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Cox, James Middleton (31 March 1870–15 July 1957), newspaper publisher and politician, was born in Jacksonburg, Ohio, the son of Eliza Andrews and Gilbert Cox, farmers. He attended a one-room school until he was sixteen. His parents divorced, and in 1886 Cox moved to nearby Middletown to live with his mother. Cox’s brother-in-law John Q. Baker, who published the ...

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Curtis, Cyrus H. K. (18 June 1850–07 June 1933), publisher, was born Cyrus Hermann Kotzschmar Curtis in Portland, Maine, the son of Cyrus Libby Curtis, a salesman, and Salome Ann Cummings. Forced by economic necessity to leave school after completing the ninth grade, Curtis often recalled that he began his publishing career as a newsboy for the ...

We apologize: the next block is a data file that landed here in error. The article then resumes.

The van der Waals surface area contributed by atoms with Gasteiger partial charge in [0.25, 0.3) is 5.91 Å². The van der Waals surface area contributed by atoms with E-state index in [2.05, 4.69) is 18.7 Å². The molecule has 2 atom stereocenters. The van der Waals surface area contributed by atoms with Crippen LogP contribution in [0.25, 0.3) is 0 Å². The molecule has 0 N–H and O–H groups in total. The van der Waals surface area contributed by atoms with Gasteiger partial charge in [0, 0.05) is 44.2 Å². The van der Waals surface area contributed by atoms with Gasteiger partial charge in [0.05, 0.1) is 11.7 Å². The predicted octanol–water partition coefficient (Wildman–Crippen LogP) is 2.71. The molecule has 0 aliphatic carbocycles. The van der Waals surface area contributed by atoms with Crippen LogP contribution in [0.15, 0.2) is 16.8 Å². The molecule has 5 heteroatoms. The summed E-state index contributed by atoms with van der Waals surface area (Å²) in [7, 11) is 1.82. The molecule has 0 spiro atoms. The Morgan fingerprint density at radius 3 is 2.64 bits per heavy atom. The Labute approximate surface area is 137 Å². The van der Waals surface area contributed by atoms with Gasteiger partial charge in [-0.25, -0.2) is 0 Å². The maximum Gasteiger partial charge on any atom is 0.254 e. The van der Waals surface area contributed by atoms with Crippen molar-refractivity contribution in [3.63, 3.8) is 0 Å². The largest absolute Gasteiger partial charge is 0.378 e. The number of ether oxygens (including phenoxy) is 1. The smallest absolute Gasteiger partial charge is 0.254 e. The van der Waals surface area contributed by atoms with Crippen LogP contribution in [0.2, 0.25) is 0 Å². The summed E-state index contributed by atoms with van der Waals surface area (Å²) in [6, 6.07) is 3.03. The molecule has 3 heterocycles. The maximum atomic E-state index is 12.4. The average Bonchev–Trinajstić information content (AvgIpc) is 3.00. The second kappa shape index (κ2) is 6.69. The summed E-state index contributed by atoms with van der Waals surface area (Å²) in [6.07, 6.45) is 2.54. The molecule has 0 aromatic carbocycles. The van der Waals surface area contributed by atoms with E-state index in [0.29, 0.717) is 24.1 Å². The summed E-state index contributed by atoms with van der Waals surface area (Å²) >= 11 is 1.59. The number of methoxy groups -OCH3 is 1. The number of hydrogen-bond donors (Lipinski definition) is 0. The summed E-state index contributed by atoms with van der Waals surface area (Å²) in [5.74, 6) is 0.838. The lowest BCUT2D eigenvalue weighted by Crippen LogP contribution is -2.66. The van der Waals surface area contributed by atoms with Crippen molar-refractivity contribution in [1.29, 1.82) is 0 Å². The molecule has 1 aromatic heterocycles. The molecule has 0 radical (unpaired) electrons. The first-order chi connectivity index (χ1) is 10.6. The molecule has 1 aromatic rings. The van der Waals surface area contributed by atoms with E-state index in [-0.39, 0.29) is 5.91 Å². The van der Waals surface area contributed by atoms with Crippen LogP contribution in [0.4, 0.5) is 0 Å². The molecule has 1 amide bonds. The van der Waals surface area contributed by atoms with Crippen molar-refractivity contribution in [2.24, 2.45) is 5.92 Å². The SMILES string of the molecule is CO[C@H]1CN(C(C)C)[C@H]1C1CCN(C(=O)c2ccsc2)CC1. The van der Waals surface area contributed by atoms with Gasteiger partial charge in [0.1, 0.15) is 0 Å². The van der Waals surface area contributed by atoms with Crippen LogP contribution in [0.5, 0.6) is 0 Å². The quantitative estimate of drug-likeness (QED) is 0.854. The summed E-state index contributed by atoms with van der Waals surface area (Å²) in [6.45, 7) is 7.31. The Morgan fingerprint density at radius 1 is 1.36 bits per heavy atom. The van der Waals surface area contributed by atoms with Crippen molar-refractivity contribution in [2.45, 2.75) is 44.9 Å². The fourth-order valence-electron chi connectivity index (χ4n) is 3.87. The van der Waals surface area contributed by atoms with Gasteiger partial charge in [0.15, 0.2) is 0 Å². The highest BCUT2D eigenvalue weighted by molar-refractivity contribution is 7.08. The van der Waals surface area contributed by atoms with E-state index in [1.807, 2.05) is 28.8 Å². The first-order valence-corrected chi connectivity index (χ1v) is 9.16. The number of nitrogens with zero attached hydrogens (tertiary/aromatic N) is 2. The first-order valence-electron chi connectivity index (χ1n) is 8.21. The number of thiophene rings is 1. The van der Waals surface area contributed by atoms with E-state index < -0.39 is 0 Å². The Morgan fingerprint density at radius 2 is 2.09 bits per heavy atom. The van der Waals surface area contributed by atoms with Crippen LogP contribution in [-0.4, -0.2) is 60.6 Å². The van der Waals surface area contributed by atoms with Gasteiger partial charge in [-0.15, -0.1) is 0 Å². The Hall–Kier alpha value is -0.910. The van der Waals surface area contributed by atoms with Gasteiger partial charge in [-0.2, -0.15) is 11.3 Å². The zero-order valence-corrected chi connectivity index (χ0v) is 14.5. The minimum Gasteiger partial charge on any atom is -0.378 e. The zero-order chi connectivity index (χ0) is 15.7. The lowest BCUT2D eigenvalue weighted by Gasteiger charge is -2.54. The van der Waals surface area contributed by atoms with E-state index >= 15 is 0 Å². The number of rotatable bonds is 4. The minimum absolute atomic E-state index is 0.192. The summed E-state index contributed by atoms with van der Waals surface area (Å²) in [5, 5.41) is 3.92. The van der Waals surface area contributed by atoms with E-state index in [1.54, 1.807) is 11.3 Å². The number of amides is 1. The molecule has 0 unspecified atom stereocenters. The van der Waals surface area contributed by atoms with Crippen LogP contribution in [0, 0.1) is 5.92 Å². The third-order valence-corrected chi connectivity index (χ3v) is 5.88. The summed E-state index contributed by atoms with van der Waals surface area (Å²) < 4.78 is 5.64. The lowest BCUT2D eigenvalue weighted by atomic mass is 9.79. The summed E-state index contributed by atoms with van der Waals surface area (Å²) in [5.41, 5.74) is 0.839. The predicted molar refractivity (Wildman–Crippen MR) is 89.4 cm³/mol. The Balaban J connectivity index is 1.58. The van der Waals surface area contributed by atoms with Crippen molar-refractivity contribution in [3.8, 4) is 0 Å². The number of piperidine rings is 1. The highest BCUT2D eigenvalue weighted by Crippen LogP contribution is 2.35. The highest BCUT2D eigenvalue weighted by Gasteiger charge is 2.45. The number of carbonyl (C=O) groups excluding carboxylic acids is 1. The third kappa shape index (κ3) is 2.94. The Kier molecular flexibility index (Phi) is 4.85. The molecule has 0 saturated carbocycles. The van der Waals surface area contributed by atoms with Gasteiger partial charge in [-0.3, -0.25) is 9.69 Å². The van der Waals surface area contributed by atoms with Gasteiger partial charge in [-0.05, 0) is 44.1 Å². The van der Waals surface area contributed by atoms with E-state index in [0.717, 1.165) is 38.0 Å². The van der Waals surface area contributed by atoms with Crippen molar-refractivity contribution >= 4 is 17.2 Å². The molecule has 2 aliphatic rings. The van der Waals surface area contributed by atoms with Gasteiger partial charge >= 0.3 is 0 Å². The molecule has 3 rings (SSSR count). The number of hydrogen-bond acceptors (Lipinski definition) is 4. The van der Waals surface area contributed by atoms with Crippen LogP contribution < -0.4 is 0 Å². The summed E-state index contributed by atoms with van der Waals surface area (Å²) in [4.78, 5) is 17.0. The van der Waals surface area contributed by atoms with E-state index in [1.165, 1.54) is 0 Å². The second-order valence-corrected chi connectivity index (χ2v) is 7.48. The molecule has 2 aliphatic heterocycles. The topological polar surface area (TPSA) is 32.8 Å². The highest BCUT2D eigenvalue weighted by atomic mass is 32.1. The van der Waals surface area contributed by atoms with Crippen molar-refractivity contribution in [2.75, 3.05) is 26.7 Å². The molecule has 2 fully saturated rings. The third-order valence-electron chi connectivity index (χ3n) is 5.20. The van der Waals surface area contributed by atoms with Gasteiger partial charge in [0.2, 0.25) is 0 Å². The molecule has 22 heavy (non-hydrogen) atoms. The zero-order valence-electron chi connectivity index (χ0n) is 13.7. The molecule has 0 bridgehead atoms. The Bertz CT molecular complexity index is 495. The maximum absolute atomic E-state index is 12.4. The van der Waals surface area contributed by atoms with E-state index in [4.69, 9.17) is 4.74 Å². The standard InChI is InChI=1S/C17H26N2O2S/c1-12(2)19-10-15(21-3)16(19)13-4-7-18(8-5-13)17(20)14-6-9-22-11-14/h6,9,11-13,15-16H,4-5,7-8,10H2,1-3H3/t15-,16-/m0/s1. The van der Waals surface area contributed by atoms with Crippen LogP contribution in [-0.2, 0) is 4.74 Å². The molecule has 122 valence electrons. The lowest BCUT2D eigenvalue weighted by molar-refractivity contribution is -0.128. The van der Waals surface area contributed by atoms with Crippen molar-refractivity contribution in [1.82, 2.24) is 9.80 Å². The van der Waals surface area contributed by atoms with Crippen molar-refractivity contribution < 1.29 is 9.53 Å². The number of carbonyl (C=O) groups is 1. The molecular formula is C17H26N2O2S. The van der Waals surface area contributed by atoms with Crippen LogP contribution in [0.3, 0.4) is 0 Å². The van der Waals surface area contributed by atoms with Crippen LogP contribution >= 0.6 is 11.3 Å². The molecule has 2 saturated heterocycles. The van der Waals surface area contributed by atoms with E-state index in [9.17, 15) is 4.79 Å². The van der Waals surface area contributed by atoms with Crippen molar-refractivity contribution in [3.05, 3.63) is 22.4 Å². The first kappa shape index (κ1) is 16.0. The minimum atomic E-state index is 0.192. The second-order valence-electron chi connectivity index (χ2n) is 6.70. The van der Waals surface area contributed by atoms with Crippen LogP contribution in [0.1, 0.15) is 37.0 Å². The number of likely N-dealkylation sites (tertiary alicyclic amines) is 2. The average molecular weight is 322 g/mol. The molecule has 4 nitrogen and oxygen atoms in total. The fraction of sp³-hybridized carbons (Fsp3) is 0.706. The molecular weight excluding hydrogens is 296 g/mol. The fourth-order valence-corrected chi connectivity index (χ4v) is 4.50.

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Dana, Charles Anderson (08 August 1819–17 October 1897), newspaper editor, was born in Hinsdale, New Hampshire, the son of Anderson Dana, a farmer and small-time merchant, and Ann Dennison. Distantly related to the wealthy and prominent descendants of colonial settler Richard Dana, Charles Dana grew up keenly aware of his family’s diminished social status. Poverty and the repeated business failures of his father would have a profound effect on the development of Dana’s political ideology, leading him to attack wealth and privilege and to identify with the interests of the “producing classes.”...